And then the next system board uses a different assortment…

          After that, though, the soldering is straightforward. After a bit of practice, of course.

          Keep on soldering!

  6. #12 by zandravan on 2010-04-28 - 02:47

    Last time i faced a problem with my Dell optiplex GX270
    Problem description
    1.when the power button is turned on the system is not boots up,no beep code,no display.the power supply and CPU fans are working.and the power button is was steady yellow.
    i opened the case check the caps power cables cpU fins and every thing was firmly attached.i closed the case and tried again and now both fans start and stopped immediately and the power button started to blinking in yellow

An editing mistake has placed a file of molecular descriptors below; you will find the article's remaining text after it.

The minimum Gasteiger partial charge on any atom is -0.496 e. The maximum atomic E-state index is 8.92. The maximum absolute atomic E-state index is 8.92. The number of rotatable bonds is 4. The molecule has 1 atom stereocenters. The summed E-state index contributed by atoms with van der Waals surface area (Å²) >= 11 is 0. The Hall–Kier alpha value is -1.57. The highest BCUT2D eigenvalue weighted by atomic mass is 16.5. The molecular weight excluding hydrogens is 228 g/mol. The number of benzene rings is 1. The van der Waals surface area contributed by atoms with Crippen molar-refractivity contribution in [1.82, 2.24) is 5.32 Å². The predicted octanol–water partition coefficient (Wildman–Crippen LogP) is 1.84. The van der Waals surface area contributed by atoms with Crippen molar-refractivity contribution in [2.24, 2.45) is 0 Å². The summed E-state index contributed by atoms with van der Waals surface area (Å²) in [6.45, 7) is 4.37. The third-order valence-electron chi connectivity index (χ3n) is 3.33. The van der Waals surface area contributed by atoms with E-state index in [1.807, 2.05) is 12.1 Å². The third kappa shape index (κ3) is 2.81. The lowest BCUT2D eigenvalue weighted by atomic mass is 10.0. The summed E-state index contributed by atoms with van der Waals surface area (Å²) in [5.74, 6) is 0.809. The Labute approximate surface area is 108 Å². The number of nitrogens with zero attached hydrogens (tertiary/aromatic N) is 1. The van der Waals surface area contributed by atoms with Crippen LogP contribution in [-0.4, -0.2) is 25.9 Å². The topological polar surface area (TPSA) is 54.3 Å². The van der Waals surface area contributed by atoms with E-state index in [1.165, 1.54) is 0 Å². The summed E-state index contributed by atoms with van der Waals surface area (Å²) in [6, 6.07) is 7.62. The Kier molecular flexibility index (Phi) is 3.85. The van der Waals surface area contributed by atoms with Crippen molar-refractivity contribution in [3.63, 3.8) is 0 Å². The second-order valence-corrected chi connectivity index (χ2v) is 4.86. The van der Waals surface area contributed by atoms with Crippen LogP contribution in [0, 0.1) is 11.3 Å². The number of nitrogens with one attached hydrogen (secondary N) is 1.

any suggestion please

    • #13 by Ed on 2010-04-28 - 06:45

      the power button is was steady yellow

      That’s the diagnostic signal indicating that one (or more) of the supply voltages are out of range. Given that GX270s had bogus capacitors, that most likely means it’s time to re-cap the system board.

      Which is easy for a tech with all the parts and requires quite a bit of effort & expense for anybody else, so I’d say a yellow power button LED means it’s time to get another, slightly less obsolete, PC…